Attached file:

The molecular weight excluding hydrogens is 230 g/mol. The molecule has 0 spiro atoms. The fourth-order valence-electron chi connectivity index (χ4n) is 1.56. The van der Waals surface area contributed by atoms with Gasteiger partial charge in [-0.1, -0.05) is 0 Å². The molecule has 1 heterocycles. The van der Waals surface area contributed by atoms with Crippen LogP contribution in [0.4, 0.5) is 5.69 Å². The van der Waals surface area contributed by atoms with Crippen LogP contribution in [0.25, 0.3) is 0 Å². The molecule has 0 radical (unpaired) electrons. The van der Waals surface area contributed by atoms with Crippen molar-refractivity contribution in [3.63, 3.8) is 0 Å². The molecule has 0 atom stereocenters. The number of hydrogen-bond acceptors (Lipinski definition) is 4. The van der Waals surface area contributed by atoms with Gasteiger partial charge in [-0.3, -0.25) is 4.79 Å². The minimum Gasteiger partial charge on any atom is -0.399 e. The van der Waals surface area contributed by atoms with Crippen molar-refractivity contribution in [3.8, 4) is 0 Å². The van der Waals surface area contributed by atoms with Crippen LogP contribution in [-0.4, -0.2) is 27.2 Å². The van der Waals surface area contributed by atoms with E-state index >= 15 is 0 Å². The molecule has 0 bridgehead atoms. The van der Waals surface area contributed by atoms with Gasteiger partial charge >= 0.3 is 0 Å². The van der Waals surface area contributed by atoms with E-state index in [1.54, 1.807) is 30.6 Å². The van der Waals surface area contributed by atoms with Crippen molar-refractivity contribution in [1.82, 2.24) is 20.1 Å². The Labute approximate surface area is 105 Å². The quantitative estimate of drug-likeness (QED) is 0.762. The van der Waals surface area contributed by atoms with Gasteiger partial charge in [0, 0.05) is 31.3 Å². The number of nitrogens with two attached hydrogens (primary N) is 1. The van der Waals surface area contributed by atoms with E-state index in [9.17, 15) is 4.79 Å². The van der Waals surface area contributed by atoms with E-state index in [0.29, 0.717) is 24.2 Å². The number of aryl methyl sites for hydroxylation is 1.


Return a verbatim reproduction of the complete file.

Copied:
The molecular weight excluding hydrogens is 230 g/mol. The molecule has 0 spiro atoms. The fourth-order valence-electron chi connectivity index (χ4n) is 1.56. The van der Waals surface area contributed by atoms with Gasteiger partial charge in [-0.1, -0.05) is 0 Å². The molecule has 1 heterocycles. The van der Waals surface area contributed by atoms with Crippen LogP contribution in [0.4, 0.5) is 5.69 Å². The van der Waals surface area contributed by atoms with Crippen LogP contribution in [0.25, 0.3) is 0 Å². The molecule has 0 radical (unpaired) electrons. The van der Waals surface area contributed by atoms with Crippen molar-refractivity contribution in [3.63, 3.8) is 0 Å². The molecule has 0 atom stereocenters. The number of hydrogen-bond acceptors (Lipinski definition) is 4. The van der Waals surface area contributed by atoms with Gasteiger partial charge in [-0.3, -0.25) is 4.79 Å². The minimum Gasteiger partial charge on any atom is -0.399 e. The van der Waals surface area contributed by atoms with Crippen molar-refractivity contribution in [3.8, 4) is 0 Å². The van der Waals surface area contributed by atoms with Crippen LogP contribution in [-0.4, -0.2) is 27.2 Å². The van der Waals surface area contributed by atoms with E-state index >= 15 is 0 Å². The molecule has 0 bridgehead atoms. The van der Waals surface area contributed by atoms with Gasteiger partial charge >= 0.3 is 0 Å². The van der Waals surface area contributed by atoms with E-state index in [1.54, 1.807) is 30.6 Å². The van der Waals surface area contributed by atoms with Crippen molar-refractivity contribution in [1.82, 2.24) is 20.1 Å². The Labute approximate surface area is 105 Å². The quantitative estimate of drug-likeness (QED) is 0.762. The van der Waals surface area contributed by atoms with Gasteiger partial charge in [0, 0.05) is 31.3 Å². The number of nitrogens with two attached hydrogens (primary N) is 1. The van der Waals surface area contributed by atoms with E-state index in [9.17, 15) is 4.79 Å². The van der Waals surface area contributed by atoms with E-state index in [0.29, 0.717) is 24.2 Å². The number of aryl methyl sites for hydroxylation is 1.